La Vie in Osnabrück attracts me regularly and sometimes almost magically. This may be due to the fact that I am often on the road in the old home of Westphalia anyway. The path to the three stars is then short. But it is much more the ever-changing cuisine under the direction of Thomas Bühner that attracts me to Osnabrück.
On my last recent visit, I opted for the large, eleven-course, Grand Chef menu (228€, 280€ including wine tasting). Innovation and avant-garde are the two attributes that should already point the way on the menu. It’s a Tuesday evening in early summer. The restaurant well filled and the mood pleasantly casual and relaxed. Over a glass of champagne, I begin to forget the journey of a good 900km that lies behind me (and for once quite far). There are more important things: the first amuses, for example. And the question of the appropriate drinks for this evening. Together with sommelier Christian Scholz, I decide on the accompanying wines, but with one or two non-alcoholic interludes – after all, there are eleven courses ahead of me.
The prelude is a light and fruity combination around the salmon belly. A beautiful product that unfortunately is found far too rarely on menus (and plates). The significantly higher fat content makes the salmon melt delicately on the palate. Asparagus and pomelo contribute a light and very appropriate bitter note.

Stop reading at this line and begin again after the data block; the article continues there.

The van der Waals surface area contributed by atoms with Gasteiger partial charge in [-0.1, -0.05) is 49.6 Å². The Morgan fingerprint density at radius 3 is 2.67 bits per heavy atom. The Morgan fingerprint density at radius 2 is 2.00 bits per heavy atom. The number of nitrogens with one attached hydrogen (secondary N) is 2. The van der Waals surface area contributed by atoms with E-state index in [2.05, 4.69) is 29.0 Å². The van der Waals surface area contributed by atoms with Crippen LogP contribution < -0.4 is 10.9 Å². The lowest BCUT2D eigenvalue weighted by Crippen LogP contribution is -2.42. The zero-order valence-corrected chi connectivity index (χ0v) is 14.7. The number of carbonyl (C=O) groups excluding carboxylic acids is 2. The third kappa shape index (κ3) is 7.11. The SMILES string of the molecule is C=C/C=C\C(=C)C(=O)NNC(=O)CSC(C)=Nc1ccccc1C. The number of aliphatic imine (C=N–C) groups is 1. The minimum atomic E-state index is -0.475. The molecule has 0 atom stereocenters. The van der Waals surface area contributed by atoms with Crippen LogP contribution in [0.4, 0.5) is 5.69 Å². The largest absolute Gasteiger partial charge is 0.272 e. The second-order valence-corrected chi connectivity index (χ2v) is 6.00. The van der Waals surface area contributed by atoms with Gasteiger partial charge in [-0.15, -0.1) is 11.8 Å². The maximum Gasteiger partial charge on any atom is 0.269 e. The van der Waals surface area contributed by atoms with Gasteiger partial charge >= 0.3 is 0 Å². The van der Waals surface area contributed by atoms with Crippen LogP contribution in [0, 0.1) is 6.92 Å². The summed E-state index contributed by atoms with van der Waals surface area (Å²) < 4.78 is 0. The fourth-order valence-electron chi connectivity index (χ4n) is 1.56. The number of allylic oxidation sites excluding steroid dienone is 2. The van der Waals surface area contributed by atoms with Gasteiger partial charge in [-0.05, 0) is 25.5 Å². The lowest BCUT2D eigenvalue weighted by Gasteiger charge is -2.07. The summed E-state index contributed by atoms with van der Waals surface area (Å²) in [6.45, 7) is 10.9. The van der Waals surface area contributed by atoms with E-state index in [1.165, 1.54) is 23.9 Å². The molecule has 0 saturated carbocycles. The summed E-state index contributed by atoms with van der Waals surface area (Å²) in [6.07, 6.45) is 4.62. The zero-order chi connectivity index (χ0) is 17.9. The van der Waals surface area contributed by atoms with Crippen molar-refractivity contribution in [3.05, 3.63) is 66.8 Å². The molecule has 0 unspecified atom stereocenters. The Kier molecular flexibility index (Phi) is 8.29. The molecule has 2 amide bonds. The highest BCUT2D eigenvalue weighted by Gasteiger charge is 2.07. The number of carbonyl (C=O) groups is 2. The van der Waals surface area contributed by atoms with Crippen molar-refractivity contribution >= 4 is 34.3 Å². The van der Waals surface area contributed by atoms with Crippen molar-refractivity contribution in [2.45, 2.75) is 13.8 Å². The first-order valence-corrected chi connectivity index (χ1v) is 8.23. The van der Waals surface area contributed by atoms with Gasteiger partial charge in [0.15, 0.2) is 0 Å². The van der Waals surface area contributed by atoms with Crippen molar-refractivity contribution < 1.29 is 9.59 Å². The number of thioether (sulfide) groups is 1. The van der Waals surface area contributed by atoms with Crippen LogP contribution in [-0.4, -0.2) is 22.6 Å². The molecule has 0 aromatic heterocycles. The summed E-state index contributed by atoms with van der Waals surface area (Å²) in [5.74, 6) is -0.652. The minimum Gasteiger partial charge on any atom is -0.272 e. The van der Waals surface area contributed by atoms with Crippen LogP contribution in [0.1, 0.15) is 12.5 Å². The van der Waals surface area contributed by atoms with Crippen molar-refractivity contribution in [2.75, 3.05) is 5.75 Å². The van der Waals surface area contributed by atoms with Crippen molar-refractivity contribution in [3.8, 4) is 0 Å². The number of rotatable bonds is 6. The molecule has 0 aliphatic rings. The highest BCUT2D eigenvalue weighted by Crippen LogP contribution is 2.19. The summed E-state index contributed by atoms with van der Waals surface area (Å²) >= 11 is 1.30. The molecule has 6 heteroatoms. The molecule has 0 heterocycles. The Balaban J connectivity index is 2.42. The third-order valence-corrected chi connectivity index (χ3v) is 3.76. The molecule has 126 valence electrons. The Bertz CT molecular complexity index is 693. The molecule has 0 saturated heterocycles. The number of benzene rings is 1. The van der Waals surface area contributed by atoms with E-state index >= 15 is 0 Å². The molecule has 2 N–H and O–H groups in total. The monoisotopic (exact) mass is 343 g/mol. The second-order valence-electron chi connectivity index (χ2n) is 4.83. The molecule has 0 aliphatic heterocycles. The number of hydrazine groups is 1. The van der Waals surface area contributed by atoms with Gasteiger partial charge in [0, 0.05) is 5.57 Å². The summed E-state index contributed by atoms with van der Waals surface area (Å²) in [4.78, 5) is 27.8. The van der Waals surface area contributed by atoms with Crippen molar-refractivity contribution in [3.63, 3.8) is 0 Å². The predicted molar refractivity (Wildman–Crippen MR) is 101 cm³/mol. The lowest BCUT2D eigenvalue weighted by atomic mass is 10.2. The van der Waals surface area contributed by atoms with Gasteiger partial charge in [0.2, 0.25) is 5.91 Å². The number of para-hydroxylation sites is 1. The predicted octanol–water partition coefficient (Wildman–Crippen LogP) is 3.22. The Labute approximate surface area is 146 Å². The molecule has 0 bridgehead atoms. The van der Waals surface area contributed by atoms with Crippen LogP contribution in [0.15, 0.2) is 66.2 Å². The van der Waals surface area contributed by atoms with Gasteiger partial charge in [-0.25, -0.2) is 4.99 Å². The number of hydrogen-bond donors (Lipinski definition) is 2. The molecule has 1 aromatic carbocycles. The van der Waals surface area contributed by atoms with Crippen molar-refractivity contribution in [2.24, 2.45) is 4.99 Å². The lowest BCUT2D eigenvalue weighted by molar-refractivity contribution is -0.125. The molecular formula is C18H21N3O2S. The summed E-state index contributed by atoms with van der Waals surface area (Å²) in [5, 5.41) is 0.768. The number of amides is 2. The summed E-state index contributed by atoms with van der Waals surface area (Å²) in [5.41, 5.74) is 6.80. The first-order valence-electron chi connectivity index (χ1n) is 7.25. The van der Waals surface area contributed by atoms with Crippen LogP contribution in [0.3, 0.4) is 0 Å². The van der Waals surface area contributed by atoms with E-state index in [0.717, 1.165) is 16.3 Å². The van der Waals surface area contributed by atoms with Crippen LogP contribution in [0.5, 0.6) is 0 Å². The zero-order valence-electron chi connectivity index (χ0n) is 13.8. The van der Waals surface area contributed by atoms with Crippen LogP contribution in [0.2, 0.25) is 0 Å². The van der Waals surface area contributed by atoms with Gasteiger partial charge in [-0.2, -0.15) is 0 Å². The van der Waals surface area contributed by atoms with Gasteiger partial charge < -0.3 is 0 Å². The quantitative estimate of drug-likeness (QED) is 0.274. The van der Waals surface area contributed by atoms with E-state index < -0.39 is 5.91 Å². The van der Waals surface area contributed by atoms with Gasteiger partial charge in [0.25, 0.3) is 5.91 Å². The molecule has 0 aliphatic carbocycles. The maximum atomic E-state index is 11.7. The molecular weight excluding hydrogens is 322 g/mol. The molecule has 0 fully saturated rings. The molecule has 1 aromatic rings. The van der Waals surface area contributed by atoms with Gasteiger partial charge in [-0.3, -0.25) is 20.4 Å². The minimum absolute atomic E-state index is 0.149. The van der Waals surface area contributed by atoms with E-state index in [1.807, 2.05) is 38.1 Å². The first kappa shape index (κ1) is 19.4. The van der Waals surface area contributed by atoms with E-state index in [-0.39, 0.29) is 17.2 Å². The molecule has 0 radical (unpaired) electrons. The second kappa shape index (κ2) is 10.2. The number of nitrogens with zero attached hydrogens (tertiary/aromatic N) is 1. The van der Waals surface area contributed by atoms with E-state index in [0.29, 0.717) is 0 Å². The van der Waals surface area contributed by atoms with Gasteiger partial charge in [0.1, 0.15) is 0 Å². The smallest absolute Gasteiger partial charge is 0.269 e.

Wonderfully reduced the next course: tender slices of strongly marbled and only mimally cooked Wagyue envelop a perfect piece of cod. The consommé of fish is worked with a touch of saffron. Quasi a luxury variant of the Shabu Shabu. The broth cooks the meat very slightly after and underlines the inherent flavor filigree. It is accompanied by a delicious foccacia that allows you to soak up even the last drop of consommé.
The red gamba (rather hidden in the photo) is perfectly cooked, it has firm, juicy and mildly aromatic flesh. But the real highlight on this plate is the tangerine dashi butter. A real sensation full of light fruit and sweetness and a great depth. Quite great.
The next course would also not be expected in this form at La Vie: again a strong reduction to four components. These also play fantastically together to create a whole new flavor picture of octopus, wild boar emulsion, kimchi and apple. What is particularly striking, however, is how much clearer the plates are at La Vie at the moment. And that in a positive sense. From my visits in previous years, I still have in mind complex plates with numerous elements in different textures and finishes.
We continue with another representative of the cuttlefish. The octopus swims in a hearty broth of smoked bacon (carbonara style) and is accompanied by artfully wrapped and perfectly portioned asparagus rolls. This form of preparation gives the asparagus a completely different and surprising texture.
Caviar and melon are not quite a typical combination. Both products are the noblest representatives of their genre. The plump and large-grained roe of the Imperial caviar melts on the tongue, unfolding its mild fine-nutty aroma, while the Charentais melon contributes a slight sweetness and fruitiness. Indulge in luxury.